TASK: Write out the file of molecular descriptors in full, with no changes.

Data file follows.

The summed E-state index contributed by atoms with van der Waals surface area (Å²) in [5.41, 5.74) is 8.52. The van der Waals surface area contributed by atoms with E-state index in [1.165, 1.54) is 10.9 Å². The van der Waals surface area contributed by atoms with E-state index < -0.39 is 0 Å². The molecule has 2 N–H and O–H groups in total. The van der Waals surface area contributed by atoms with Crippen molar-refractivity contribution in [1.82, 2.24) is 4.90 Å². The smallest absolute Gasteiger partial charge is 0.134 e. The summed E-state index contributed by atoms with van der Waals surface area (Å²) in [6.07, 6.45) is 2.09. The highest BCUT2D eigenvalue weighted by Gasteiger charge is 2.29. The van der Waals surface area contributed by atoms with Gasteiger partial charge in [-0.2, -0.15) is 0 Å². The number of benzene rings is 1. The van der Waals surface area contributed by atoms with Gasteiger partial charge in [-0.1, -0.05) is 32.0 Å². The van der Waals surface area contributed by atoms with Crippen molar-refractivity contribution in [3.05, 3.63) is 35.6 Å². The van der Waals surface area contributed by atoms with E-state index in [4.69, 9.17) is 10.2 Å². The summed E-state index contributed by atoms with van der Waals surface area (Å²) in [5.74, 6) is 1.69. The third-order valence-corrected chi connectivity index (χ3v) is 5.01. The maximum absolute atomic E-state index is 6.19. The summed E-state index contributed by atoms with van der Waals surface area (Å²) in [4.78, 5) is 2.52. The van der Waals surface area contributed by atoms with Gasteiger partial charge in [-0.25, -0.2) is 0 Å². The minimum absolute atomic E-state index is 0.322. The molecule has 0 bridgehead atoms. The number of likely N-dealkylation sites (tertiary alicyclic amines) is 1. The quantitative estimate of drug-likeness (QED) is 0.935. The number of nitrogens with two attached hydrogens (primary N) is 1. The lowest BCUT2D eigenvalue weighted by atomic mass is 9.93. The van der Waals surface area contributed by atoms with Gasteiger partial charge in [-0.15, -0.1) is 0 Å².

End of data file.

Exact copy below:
The summed E-state index contributed by atoms with van der Waals surface area (Å²) in [5.41, 5.74) is 8.52. The van der Waals surface area contributed by atoms with E-state index in [1.165, 1.54) is 10.9 Å². The van der Waals surface area contributed by atoms with E-state index < -0.39 is 0 Å². The molecule has 2 N–H and O–H groups in total. The van der Waals surface area contributed by atoms with Crippen molar-refractivity contribution in [1.82, 2.24) is 4.90 Å². The smallest absolute Gasteiger partial charge is 0.134 e. The summed E-state index contributed by atoms with van der Waals surface area (Å²) in [6.07, 6.45) is 2.09. The highest BCUT2D eigenvalue weighted by Gasteiger charge is 2.29. The van der Waals surface area contributed by atoms with Gasteiger partial charge in [-0.2, -0.15) is 0 Å². The number of benzene rings is 1. The van der Waals surface area contributed by atoms with Gasteiger partial charge in [-0.1, -0.05) is 32.0 Å². The van der Waals surface area contributed by atoms with Crippen molar-refractivity contribution in [3.05, 3.63) is 35.6 Å². The van der Waals surface area contributed by atoms with E-state index in [4.69, 9.17) is 10.2 Å². The summed E-state index contributed by atoms with van der Waals surface area (Å²) in [5.74, 6) is 1.69. The third-order valence-corrected chi connectivity index (χ3v) is 5.01. The maximum absolute atomic E-state index is 6.19. The summed E-state index contributed by atoms with van der Waals surface area (Å²) in [4.78, 5) is 2.52. The van der Waals surface area contributed by atoms with Gasteiger partial charge in [-0.25, -0.2) is 0 Å². The minimum absolute atomic E-state index is 0.322. The molecule has 0 bridgehead atoms. The number of likely N-dealkylation sites (tertiary alicyclic amines) is 1. The quantitative estimate of drug-likeness (QED) is 0.935. The number of nitrogens with two attached hydrogens (primary N) is 1. The lowest BCUT2D eigenvalue weighted by atomic mass is 9.93. The van der Waals surface area contributed by atoms with Gasteiger partial charge in [-0.15, -0.1) is 0 Å².